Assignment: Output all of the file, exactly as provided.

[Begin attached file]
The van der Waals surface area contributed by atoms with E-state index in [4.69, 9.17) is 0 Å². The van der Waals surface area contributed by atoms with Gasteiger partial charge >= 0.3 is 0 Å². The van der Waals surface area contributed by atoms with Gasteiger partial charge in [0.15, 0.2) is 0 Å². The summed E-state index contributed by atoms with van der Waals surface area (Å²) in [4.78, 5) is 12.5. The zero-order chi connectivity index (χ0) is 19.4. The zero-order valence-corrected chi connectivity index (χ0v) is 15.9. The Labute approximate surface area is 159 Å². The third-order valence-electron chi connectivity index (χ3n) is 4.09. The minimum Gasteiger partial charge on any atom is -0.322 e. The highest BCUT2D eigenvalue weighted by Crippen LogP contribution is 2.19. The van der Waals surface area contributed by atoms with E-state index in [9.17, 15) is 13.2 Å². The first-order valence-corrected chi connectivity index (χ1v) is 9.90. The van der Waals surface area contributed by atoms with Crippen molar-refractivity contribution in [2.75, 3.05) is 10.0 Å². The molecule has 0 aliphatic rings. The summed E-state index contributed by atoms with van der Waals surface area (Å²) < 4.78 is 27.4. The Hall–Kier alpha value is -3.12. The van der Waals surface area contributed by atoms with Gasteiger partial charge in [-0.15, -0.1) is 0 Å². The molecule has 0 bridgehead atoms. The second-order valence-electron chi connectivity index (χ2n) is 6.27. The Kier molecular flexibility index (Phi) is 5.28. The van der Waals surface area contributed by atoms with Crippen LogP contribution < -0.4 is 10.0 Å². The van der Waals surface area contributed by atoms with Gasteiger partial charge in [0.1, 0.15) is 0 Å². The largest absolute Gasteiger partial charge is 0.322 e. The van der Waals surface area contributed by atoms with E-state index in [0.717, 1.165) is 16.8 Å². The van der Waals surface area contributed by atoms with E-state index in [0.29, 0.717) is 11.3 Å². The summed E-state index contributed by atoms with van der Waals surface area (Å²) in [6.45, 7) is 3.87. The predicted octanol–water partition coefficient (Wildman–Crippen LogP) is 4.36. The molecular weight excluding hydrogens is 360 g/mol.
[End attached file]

The van der Waals surface area contributed by atoms with E-state index in [4.69, 9.17) is 0 Å². The van der Waals surface area contributed by atoms with Gasteiger partial charge >= 0.3 is 0 Å². The van der Waals surface area contributed by atoms with Gasteiger partial charge in [0.15, 0.2) is 0 Å². The summed E-state index contributed by atoms with van der Waals surface area (Å²) in [4.78, 5) is 12.5. The zero-order chi connectivity index (χ0) is 19.4. The zero-order valence-corrected chi connectivity index (χ0v) is 15.9. The Labute approximate surface area is 159 Å². The third-order valence-electron chi connectivity index (χ3n) is 4.09. The minimum Gasteiger partial charge on any atom is -0.322 e. The highest BCUT2D eigenvalue weighted by Crippen LogP contribution is 2.19. The van der Waals surface area contributed by atoms with E-state index in [9.17, 15) is 13.2 Å². The first-order valence-corrected chi connectivity index (χ1v) is 9.90. The van der Waals surface area contributed by atoms with Crippen molar-refractivity contribution in [2.75, 3.05) is 10.0 Å². The molecule has 0 aliphatic rings. The summed E-state index contributed by atoms with van der Waals surface area (Å²) < 4.78 is 27.4. The Hall–Kier alpha value is -3.12. The van der Waals surface area contributed by atoms with Gasteiger partial charge in [-0.15, -0.1) is 0 Å². The molecule has 0 bridgehead atoms. The second-order valence-electron chi connectivity index (χ2n) is 6.27. The Kier molecular flexibility index (Phi) is 5.28. The van der Waals surface area contributed by atoms with Crippen LogP contribution < -0.4 is 10.0 Å². The van der Waals surface area contributed by atoms with Gasteiger partial charge in [0.1, 0.15) is 0 Å². The largest absolute Gasteiger partial charge is 0.322 e. The van der Waals surface area contributed by atoms with E-state index in [0.717, 1.165) is 16.8 Å². The van der Waals surface area contributed by atoms with E-state index in [0.29, 0.717) is 11.3 Å². The summed E-state index contributed by atoms with van der Waals surface area (Å²) in [6.45, 7) is 3.87. The predicted octanol–water partition coefficient (Wildman–Crippen LogP) is 4.36. The molecular weight excluding hydrogens is 360 g/mol.